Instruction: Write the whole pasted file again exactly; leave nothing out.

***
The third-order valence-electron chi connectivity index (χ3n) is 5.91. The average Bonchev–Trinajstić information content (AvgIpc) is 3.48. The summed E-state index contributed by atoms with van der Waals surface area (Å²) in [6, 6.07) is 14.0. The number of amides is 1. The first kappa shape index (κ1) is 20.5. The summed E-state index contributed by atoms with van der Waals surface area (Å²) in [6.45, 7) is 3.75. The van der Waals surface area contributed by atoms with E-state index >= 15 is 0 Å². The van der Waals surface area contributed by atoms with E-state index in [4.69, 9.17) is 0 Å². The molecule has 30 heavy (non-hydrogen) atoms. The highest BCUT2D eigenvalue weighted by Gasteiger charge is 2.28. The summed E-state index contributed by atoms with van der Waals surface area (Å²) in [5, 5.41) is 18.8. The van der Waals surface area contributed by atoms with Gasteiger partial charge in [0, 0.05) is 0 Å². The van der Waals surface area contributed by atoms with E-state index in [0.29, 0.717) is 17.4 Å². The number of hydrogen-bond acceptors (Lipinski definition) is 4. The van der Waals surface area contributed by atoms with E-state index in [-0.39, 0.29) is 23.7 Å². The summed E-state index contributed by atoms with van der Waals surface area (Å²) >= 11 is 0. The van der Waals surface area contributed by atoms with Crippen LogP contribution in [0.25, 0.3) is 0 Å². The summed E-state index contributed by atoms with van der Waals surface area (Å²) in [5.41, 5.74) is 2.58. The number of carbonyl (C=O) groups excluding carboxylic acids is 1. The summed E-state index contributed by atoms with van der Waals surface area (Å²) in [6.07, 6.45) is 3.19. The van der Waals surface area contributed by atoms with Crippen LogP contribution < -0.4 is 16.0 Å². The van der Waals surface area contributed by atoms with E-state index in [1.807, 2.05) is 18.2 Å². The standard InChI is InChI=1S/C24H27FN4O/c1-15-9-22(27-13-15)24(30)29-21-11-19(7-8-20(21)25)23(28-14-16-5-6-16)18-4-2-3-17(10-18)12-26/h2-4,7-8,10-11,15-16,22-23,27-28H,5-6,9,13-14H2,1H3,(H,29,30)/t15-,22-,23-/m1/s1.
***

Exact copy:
The third-order valence-electron chi connectivity index (χ3n) is 5.91. The average Bonchev–Trinajstić information content (AvgIpc) is 3.48. The summed E-state index contributed by atoms with van der Waals surface area (Å²) in [6, 6.07) is 14.0. The number of amides is 1. The first kappa shape index (κ1) is 20.5. The summed E-state index contributed by atoms with van der Waals surface area (Å²) in [6.45, 7) is 3.75. The van der Waals surface area contributed by atoms with E-state index >= 15 is 0 Å². The van der Waals surface area contributed by atoms with E-state index in [4.69, 9.17) is 0 Å². The molecule has 30 heavy (non-hydrogen) atoms. The highest BCUT2D eigenvalue weighted by Gasteiger charge is 2.28. The summed E-state index contributed by atoms with van der Waals surface area (Å²) in [5, 5.41) is 18.8. The van der Waals surface area contributed by atoms with Gasteiger partial charge in [0, 0.05) is 0 Å². The van der Waals surface area contributed by atoms with E-state index in [0.29, 0.717) is 17.4 Å². The number of hydrogen-bond acceptors (Lipinski definition) is 4. The van der Waals surface area contributed by atoms with E-state index in [-0.39, 0.29) is 23.7 Å². The summed E-state index contributed by atoms with van der Waals surface area (Å²) >= 11 is 0. The van der Waals surface area contributed by atoms with Crippen LogP contribution in [0.25, 0.3) is 0 Å². The summed E-state index contributed by atoms with van der Waals surface area (Å²) in [5.41, 5.74) is 2.58. The number of carbonyl (C=O) groups excluding carboxylic acids is 1. The summed E-state index contributed by atoms with van der Waals surface area (Å²) in [6.07, 6.45) is 3.19. The van der Waals surface area contributed by atoms with Crippen LogP contribution < -0.4 is 16.0 Å². The van der Waals surface area contributed by atoms with E-state index in [1.807, 2.05) is 18.2 Å². The standard InChI is InChI=1S/C24H27FN4O/c1-15-9-22(27-13-15)24(30)29-21-11-19(7-8-20(21)25)23(28-14-16-5-6-16)18-4-2-3-17(10-18)12-26/h2-4,7-8,10-11,15-16,22-23,27-28H,5-6,9,13-14H2,1H3,(H,29,30)/t15-,22-,23-/m1/s1.